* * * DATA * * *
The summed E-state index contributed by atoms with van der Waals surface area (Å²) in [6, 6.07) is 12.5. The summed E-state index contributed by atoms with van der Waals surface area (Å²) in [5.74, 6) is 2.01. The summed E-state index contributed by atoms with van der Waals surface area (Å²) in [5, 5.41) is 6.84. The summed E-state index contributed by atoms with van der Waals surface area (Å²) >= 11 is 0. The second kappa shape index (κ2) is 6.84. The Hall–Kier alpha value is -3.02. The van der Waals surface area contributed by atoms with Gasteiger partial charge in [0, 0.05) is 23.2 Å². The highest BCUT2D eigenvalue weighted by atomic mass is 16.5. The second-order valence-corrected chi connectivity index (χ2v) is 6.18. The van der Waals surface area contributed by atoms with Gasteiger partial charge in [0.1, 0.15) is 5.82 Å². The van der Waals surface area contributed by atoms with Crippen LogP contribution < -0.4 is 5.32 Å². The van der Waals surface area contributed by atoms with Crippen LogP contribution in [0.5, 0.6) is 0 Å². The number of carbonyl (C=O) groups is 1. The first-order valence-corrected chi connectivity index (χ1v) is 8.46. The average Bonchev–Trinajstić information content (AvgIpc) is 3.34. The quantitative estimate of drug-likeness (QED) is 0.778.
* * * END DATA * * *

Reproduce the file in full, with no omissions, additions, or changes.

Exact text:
The summed E-state index contributed by atoms with van der Waals surface area (Å²) in [6, 6.07) is 12.5. The summed E-state index contributed by atoms with van der Waals surface area (Å²) in [5.74, 6) is 2.01. The summed E-state index contributed by atoms with van der Waals surface area (Å²) in [5, 5.41) is 6.84. The summed E-state index contributed by atoms with van der Waals surface area (Å²) >= 11 is 0. The second kappa shape index (κ2) is 6.84. The Hall–Kier alpha value is -3.02. The van der Waals surface area contributed by atoms with Gasteiger partial charge in [0, 0.05) is 23.2 Å². The highest BCUT2D eigenvalue weighted by atomic mass is 16.5. The second-order valence-corrected chi connectivity index (χ2v) is 6.18. The van der Waals surface area contributed by atoms with Gasteiger partial charge in [0.1, 0.15) is 5.82 Å². The van der Waals surface area contributed by atoms with Crippen LogP contribution < -0.4 is 5.32 Å². The van der Waals surface area contributed by atoms with Crippen LogP contribution in [0.5, 0.6) is 0 Å². The number of carbonyl (C=O) groups is 1. The first-order valence-corrected chi connectivity index (χ1v) is 8.46. The average Bonchev–Trinajstić information content (AvgIpc) is 3.34. The quantitative estimate of drug-likeness (QED) is 0.778.